Treasury memo misses the real impact of Labor’s negative gearing policy

From The Conversation.

Labor MPs might be rubbing their hands together with glee at a Treasury memo that shows the federal opposition’s negative gearing policy will have a “small” impact on the property market. But insights from behavioural public policy, as highlighted by the 2017 Economics Nobel laureate – Richard Thaler and his colleague Cass Sunstein, tell us that how people respond to this policy will be more about how the government frames it.

The Treasury memo showed the Labor policy of limiting negative gearing to existing homeowners will have a limited impact as the changes are unlikely to encourage investors to sell quickly. Also, owner-occupiers dominate the housing market and the costs of selling are high.

However, this assumes that people are forward-looking, well-informed, good with numbers and perfectly responsive to new information. Behavioural economics shows us that people do not always think so deeply and logically about their choices.

How any changes to negative gearing are sold to us – as a loss or gain, as a one-off or ongoing, in terms of short versus long term costs and benefits – will impact how Australians react.

Most of us aren’t whizzes with mathematics. As Nobel prize winner Herbert Simon has shown, in place of complex mathematical algorithms we use heuristics. These are simple rules of thumb that draw on our intuitions, experience and gut feel.

Heuristics and biases

One common example of a heuristic is the availability heuristic. This is when we make decisions based on easily available information such as recent events and highly emotive experiences. Our brains work better with narratives and stories than with facts and figures.

Nobel economics laureates George Akerlof and Robert Shiller have applied a similar insight to analyse people’s perceptions of housing market fluctuations. They noted that we hear lots of stories about how house prices are on an upward trend. Via the availability heuristic, we easily remember these emotionally engaging stories, much better than we can remember the dry facts about the history of house price instability and housing market crashes.

This leads us to overestimate the chances of continuing house price rises, and to underestimate the chances of a fall, driving unsustainable house price increases – as witnessed, for example, in the American sub-prime property markets before the global financial crisis.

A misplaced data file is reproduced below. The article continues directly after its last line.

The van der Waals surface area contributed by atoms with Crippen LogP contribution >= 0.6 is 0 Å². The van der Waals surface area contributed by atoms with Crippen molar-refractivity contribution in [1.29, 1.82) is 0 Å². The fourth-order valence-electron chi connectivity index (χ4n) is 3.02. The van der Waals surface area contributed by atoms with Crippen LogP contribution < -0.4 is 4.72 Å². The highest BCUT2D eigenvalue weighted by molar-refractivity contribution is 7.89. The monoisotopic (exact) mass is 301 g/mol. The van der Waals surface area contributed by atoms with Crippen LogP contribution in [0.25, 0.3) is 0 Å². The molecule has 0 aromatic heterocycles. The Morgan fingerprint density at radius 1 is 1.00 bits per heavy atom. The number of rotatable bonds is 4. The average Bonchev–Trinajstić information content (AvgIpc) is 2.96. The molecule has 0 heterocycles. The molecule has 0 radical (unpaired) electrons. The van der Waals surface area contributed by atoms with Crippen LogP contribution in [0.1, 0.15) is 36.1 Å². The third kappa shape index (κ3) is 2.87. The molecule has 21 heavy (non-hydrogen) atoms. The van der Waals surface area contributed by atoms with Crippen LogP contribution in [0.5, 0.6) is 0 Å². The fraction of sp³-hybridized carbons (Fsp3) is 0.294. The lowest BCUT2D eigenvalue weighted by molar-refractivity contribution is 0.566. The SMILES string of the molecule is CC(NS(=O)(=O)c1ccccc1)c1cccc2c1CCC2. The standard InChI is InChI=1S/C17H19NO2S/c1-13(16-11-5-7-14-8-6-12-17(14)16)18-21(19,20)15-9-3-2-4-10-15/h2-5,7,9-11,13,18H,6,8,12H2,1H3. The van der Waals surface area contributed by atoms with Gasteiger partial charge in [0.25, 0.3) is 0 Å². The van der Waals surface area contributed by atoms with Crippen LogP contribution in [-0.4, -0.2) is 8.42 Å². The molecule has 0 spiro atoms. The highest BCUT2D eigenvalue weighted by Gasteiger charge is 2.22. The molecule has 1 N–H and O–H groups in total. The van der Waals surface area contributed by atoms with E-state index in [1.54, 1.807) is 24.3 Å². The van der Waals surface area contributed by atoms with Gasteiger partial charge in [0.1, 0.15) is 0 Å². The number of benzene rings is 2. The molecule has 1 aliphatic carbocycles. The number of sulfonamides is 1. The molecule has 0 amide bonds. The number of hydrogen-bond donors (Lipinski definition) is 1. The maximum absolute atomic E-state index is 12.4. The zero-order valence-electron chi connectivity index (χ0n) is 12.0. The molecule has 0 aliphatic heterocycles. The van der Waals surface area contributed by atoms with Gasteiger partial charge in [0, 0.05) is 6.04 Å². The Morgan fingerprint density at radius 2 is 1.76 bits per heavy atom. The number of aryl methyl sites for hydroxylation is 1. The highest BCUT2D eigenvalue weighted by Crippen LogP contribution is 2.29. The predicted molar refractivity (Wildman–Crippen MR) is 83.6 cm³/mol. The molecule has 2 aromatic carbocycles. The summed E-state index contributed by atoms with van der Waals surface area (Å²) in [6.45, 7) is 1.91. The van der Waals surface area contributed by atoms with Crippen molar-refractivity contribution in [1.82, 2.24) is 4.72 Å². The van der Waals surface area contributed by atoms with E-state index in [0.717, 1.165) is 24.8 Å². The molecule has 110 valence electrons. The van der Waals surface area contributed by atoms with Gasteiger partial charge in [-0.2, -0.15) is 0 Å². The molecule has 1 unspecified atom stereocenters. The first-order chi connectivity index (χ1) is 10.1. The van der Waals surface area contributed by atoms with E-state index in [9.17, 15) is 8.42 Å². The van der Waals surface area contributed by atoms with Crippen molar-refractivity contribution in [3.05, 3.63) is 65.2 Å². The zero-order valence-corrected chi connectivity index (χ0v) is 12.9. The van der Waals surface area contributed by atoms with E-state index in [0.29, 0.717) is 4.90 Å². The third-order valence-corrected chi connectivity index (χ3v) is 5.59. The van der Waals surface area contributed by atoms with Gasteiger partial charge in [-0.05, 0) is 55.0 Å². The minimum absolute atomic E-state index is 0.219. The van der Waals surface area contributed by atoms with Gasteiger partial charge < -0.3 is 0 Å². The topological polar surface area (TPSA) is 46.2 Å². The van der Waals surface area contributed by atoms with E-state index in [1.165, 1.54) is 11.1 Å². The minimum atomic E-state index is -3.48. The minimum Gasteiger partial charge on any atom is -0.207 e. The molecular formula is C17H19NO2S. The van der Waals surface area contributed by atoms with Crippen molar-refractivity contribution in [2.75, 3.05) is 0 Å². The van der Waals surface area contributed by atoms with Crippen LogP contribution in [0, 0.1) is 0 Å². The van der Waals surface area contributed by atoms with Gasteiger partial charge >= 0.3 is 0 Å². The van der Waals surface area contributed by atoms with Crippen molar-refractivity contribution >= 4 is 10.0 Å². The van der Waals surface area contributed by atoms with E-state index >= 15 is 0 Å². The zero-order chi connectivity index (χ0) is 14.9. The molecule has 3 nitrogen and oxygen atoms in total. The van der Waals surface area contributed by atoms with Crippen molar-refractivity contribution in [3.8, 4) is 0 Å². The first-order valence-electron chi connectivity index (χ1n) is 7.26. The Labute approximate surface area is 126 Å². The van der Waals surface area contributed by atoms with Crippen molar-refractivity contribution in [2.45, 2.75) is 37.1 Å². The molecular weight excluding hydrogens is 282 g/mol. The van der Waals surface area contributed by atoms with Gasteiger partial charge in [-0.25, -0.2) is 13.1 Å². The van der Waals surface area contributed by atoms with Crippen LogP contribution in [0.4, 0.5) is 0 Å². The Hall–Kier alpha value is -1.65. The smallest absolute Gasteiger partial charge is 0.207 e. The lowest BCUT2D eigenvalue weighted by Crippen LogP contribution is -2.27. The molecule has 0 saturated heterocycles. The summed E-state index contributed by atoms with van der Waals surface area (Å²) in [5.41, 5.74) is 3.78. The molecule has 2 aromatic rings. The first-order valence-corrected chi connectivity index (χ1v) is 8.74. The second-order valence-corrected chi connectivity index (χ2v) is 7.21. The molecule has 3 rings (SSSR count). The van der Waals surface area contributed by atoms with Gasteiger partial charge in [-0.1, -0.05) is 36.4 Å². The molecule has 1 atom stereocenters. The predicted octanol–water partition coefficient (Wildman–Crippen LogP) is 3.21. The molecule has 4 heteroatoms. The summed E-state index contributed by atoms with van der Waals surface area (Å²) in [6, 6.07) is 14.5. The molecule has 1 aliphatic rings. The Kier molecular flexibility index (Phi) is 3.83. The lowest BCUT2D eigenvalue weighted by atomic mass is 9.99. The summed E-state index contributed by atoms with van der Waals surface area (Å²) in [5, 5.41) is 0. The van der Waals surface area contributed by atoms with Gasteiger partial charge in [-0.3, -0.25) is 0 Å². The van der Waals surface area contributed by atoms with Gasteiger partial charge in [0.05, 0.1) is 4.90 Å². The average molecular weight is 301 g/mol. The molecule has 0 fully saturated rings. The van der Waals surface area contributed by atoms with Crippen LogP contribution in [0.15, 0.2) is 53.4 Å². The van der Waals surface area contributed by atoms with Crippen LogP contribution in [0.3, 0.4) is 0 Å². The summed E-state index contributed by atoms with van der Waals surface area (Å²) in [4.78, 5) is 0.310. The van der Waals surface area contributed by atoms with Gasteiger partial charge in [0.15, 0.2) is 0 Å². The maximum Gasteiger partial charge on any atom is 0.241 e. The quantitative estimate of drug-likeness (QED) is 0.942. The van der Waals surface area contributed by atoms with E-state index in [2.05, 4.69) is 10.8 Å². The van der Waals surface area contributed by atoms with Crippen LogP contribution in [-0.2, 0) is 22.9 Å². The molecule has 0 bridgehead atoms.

While heuristics can help us to decide quickly, they sometimes lead us into systematic mistakes – “behavioural biases”. This does not mean that we’re all hopelessly irrational. But for negative gearing it matters how a potential change is framed, and how that fits into our heuristics and biases.

Most economists (including those at Treasury) assume that one dollar is a perfect substitute for any other dollar. Whether we save A$100 via a tax break, win A$100 from a scratch card or earn A$100 from working overtime, it makes no difference.

Contrary to this view, behavioural economics has shown that the way we treat money is different depending on the contexts in which we earn and spend it. We have different “mental accounts” for consumption, wealth, regular income and windfalls. We are more likely to splurge money we’ve won from a scratch card than money we’ve earnt doing overtime.

This is another reason why framing is important. How the government frames a negative gearing change will determine the mental account to which we assign it, and therefore how we respond.

If negative gearing changes are considered a one-off hit – the opposite of a scratch card windfall – then property owners won’t worry so much. On the other hand, if the change to negative gearing is seen as an ongoing drain on our incomes, then they will worry a lot.

Another factor that will come into play is loss aversion – people are much more likely to worry about losses than gains. Evidence from behavioural experiments shows that home-owners over-estimate the value of their properties. This makes them reluctant to sell at reduced prices in a falling market.

It also means that Australians will resist negative gearing changes if these are framed as a loss, creating political pressures for a policy u-turn. It is difficult to predict how people might respond, but behavioural economics shows that any ructions might be avoided if the negative gearing change is framed as a gain.

For instance, Treasury predicts that the additional revenue raised from restricting negative gearing could be up to A$3.9 billion. Therefore, the negative gearing changes could cover more than 80% of federal government expenditure on veterans and their families.

In the long and short term

Treasury’s modelling notes there might be downward pressure on house prices in the short term from changing negative gearing, but that this will be small overall.

But a range of models and experiments have shown that people are disproportionately focused on tangible, short-term outcomes. For example, most of us find it hard to persuade ourselves to go the gym: the short-term costs are inconvenience and discomfort and the benefits seem intangible and distant. This is called “present bias”.